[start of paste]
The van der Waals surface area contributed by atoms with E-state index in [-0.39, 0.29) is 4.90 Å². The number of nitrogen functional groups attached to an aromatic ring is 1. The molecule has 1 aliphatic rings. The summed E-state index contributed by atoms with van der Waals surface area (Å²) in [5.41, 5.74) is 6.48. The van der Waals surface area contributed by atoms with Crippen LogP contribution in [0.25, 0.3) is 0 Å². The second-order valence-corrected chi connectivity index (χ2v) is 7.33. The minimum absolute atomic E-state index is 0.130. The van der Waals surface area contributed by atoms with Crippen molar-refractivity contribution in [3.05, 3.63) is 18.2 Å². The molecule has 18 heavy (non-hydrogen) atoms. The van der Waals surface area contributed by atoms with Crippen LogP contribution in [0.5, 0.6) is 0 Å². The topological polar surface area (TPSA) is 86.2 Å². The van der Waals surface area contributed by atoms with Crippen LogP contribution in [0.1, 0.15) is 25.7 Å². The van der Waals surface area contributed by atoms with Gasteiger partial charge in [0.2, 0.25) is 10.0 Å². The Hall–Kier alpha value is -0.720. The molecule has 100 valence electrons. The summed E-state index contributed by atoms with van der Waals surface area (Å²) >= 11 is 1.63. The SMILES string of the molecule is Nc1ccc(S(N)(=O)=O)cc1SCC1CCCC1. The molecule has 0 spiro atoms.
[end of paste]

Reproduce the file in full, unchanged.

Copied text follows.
The van der Waals surface area contributed by atoms with E-state index in [-0.39, 0.29) is 4.90 Å². The number of nitrogen functional groups attached to an aromatic ring is 1. The molecule has 1 aliphatic rings. The summed E-state index contributed by atoms with van der Waals surface area (Å²) in [5.41, 5.74) is 6.48. The van der Waals surface area contributed by atoms with Crippen LogP contribution in [0.25, 0.3) is 0 Å². The second-order valence-corrected chi connectivity index (χ2v) is 7.33. The minimum absolute atomic E-state index is 0.130. The van der Waals surface area contributed by atoms with Crippen molar-refractivity contribution in [3.05, 3.63) is 18.2 Å². The molecule has 18 heavy (non-hydrogen) atoms. The van der Waals surface area contributed by atoms with Crippen LogP contribution in [0.5, 0.6) is 0 Å². The topological polar surface area (TPSA) is 86.2 Å². The van der Waals surface area contributed by atoms with Crippen LogP contribution in [0.1, 0.15) is 25.7 Å². The van der Waals surface area contributed by atoms with Gasteiger partial charge in [0.2, 0.25) is 10.0 Å². The Hall–Kier alpha value is -0.720. The molecule has 100 valence electrons. The summed E-state index contributed by atoms with van der Waals surface area (Å²) >= 11 is 1.63. The SMILES string of the molecule is Nc1ccc(S(N)(=O)=O)cc1SCC1CCCC1. The molecule has 0 spiro atoms.